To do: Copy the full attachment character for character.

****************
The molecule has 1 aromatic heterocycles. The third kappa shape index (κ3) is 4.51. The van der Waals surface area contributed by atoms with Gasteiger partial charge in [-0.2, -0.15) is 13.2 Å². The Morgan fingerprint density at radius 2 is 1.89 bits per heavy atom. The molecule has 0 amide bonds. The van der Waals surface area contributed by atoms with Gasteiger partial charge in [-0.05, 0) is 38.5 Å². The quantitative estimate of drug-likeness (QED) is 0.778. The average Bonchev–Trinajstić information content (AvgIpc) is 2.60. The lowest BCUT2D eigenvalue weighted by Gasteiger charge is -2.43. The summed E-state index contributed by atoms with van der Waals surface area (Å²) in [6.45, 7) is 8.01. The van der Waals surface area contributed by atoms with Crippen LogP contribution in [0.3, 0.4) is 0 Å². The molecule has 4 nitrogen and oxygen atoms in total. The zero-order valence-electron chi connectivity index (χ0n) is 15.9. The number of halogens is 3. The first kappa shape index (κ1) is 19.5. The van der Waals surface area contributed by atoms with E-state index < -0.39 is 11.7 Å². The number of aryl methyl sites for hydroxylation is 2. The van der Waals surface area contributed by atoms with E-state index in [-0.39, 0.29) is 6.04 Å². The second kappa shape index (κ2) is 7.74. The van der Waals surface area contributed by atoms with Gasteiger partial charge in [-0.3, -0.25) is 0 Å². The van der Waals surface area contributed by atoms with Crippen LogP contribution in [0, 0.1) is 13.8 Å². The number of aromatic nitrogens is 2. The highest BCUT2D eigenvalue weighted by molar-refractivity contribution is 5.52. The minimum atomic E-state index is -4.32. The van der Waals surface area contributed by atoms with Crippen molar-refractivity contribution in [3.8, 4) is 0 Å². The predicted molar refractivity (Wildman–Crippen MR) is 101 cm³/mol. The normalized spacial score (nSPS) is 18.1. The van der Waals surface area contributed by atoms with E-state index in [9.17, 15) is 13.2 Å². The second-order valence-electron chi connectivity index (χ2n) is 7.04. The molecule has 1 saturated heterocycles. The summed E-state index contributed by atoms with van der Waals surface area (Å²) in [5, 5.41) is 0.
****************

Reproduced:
The molecule has 1 aromatic heterocycles. The third kappa shape index (κ3) is 4.51. The van der Waals surface area contributed by atoms with Gasteiger partial charge in [-0.2, -0.15) is 13.2 Å². The Morgan fingerprint density at radius 2 is 1.89 bits per heavy atom. The molecule has 0 amide bonds. The van der Waals surface area contributed by atoms with Gasteiger partial charge in [-0.05, 0) is 38.5 Å². The quantitative estimate of drug-likeness (QED) is 0.778. The average Bonchev–Trinajstić information content (AvgIpc) is 2.60. The lowest BCUT2D eigenvalue weighted by Gasteiger charge is -2.43. The summed E-state index contributed by atoms with van der Waals surface area (Å²) in [6.45, 7) is 8.01. The van der Waals surface area contributed by atoms with Crippen LogP contribution in [0.3, 0.4) is 0 Å². The molecule has 4 nitrogen and oxygen atoms in total. The zero-order valence-electron chi connectivity index (χ0n) is 15.9. The number of halogens is 3. The first kappa shape index (κ1) is 19.5. The van der Waals surface area contributed by atoms with E-state index < -0.39 is 11.7 Å². The number of aryl methyl sites for hydroxylation is 2. The van der Waals surface area contributed by atoms with E-state index in [-0.39, 0.29) is 6.04 Å². The second kappa shape index (κ2) is 7.74. The van der Waals surface area contributed by atoms with Gasteiger partial charge in [-0.3, -0.25) is 0 Å². The van der Waals surface area contributed by atoms with Crippen LogP contribution in [0, 0.1) is 13.8 Å². The number of aromatic nitrogens is 2. The highest BCUT2D eigenvalue weighted by molar-refractivity contribution is 5.52. The minimum atomic E-state index is -4.32. The van der Waals surface area contributed by atoms with Crippen molar-refractivity contribution in [3.8, 4) is 0 Å². The predicted molar refractivity (Wildman–Crippen MR) is 101 cm³/mol. The normalized spacial score (nSPS) is 18.1. The van der Waals surface area contributed by atoms with E-state index in [9.17, 15) is 13.2 Å². The second-order valence-electron chi connectivity index (χ2n) is 7.04. The molecule has 1 saturated heterocycles. The summed E-state index contributed by atoms with van der Waals surface area (Å²) in [5, 5.41) is 0.